Working in a private language institution can result in a more erratic schedule to accommodate business people (early morning) and students (afternoon and evening). Class sizes are generally small (around 10 students per class).

Teachers may be able to earn additional income by offering private tutoring to their students for around 300-700 baht/hr but be aware that some contracts prohibit private tutoring and schools will fire teachers for “stealing their customer.”

  • Schedule: 10 - 12 teaching hours per week.
  • Requirements: A Bachelor's degree, usually higher. A TEFL certificate and/or a teaching certificate is a plus.

Teaching at a university is highly prestigious and comes with few contact hours (10-12 hours per week). However, the salaries are similar to the salaries of public school teachers and professors must have at least a Bachelor’s degree, usually higher. The high prestige allows many professors to obtain other work and supplementary income while teaching at the university.

When and Where to Look for Jobs

The Thai school year is composed of two semesters starting May and November respectively. Semester breaks are on April and October. Finding a job in a popular city, such as Bangkok and Chiang Mai, might be difficult due to the competition but otherwise, finding a teaching job in Thailand at any time of the year is fairly easy.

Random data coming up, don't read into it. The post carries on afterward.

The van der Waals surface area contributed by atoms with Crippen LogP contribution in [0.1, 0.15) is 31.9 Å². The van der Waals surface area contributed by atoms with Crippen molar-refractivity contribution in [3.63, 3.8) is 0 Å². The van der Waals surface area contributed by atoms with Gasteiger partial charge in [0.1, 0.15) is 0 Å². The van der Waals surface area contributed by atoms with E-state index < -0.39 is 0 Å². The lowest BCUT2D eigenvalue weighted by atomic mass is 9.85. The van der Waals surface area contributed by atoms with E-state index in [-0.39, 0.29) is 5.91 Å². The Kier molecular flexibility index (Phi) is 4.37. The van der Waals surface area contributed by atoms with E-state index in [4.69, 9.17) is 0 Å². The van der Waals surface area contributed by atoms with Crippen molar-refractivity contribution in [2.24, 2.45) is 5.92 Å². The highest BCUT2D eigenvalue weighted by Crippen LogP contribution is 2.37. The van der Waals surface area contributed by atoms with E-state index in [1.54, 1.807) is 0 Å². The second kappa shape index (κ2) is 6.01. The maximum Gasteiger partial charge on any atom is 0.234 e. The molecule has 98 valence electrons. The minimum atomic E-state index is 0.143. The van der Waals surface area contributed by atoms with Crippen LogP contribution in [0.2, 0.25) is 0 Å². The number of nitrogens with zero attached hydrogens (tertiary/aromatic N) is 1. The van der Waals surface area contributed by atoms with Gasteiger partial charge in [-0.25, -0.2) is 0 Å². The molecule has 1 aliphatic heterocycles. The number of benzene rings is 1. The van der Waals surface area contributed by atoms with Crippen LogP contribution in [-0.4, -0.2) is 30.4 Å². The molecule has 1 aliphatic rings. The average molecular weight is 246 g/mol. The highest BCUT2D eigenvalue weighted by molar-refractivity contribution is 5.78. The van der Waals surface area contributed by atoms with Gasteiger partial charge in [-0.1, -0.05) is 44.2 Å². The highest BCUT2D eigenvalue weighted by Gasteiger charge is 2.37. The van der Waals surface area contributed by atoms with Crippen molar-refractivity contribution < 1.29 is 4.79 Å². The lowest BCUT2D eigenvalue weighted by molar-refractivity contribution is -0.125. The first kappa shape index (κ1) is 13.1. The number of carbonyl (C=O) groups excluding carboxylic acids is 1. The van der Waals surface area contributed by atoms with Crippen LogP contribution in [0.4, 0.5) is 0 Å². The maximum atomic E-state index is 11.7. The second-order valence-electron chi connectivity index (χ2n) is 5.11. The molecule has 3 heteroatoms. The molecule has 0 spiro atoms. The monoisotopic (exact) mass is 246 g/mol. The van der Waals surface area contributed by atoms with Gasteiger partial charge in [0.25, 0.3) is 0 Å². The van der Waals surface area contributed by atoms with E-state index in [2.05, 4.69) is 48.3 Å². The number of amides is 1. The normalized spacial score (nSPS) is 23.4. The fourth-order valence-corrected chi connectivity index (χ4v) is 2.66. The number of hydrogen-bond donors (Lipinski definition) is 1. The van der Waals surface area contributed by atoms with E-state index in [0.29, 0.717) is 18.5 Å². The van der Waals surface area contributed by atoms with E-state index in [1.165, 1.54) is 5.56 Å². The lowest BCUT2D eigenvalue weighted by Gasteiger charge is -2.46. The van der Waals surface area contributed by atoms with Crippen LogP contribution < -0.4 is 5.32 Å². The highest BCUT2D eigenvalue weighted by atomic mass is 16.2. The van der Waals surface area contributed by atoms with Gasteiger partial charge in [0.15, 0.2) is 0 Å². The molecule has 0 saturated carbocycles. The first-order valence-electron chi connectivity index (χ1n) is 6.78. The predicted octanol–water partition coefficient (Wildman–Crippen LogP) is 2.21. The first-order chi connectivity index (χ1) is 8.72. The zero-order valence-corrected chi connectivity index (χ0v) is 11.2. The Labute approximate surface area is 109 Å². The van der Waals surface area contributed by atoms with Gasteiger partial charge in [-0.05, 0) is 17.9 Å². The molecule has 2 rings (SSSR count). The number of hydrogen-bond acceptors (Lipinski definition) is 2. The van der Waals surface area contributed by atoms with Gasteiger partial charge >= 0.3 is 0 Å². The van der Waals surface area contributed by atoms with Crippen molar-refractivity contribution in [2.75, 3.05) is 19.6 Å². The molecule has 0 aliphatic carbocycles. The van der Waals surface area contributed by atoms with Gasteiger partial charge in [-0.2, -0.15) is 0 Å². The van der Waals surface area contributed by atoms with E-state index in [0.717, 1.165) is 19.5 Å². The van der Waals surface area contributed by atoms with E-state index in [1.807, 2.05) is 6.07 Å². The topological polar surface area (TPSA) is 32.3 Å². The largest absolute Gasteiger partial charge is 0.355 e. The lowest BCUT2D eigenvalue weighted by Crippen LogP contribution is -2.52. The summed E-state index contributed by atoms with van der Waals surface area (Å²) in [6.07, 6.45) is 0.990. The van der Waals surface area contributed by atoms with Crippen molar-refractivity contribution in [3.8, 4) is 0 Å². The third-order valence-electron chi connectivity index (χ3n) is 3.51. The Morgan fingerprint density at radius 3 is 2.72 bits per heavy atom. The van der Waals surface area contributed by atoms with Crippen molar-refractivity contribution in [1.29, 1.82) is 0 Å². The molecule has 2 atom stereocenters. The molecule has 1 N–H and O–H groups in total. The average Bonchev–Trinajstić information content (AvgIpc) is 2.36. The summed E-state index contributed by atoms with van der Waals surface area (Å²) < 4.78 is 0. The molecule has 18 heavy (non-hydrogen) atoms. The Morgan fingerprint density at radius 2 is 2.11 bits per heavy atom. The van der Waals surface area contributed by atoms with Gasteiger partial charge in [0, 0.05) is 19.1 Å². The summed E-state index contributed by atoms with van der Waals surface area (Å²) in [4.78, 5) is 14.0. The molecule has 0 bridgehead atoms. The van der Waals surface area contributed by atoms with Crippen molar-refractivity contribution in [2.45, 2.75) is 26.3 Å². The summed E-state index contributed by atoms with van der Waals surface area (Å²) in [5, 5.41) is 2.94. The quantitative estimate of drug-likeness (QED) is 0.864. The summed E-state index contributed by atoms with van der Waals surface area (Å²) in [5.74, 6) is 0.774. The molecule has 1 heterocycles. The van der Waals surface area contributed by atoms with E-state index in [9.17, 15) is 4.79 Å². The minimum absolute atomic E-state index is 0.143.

Private institutions hire year-round but public schools and universities generally recruit teachers from March-May. Schools may also need to hire replacement teachers during the mid-year break in October. You can also look for a job throughout the year but try to avoid looking for one from December-February.

Jobs for teachers in Thailand are posted often on the Go Overseas teaching job board and Ajarn is a great resource for jobs, tips, and connecting with other teachers in Thailand.


A Bachelor’s degree in any discipline is required to teach legally in Thailand -- though you can still find jobs or schools willing to work around this if you don't have a degree.

In the past, this requirement was laxly enforced but the Thai government is enforcing the regulation more strictly. Teachers should bring their actual university diploma to Thailand but should always keep the original copy in their sight. If the school needs to bring the original copy to the Thai government, ask the school official to allow you to accompany him/her.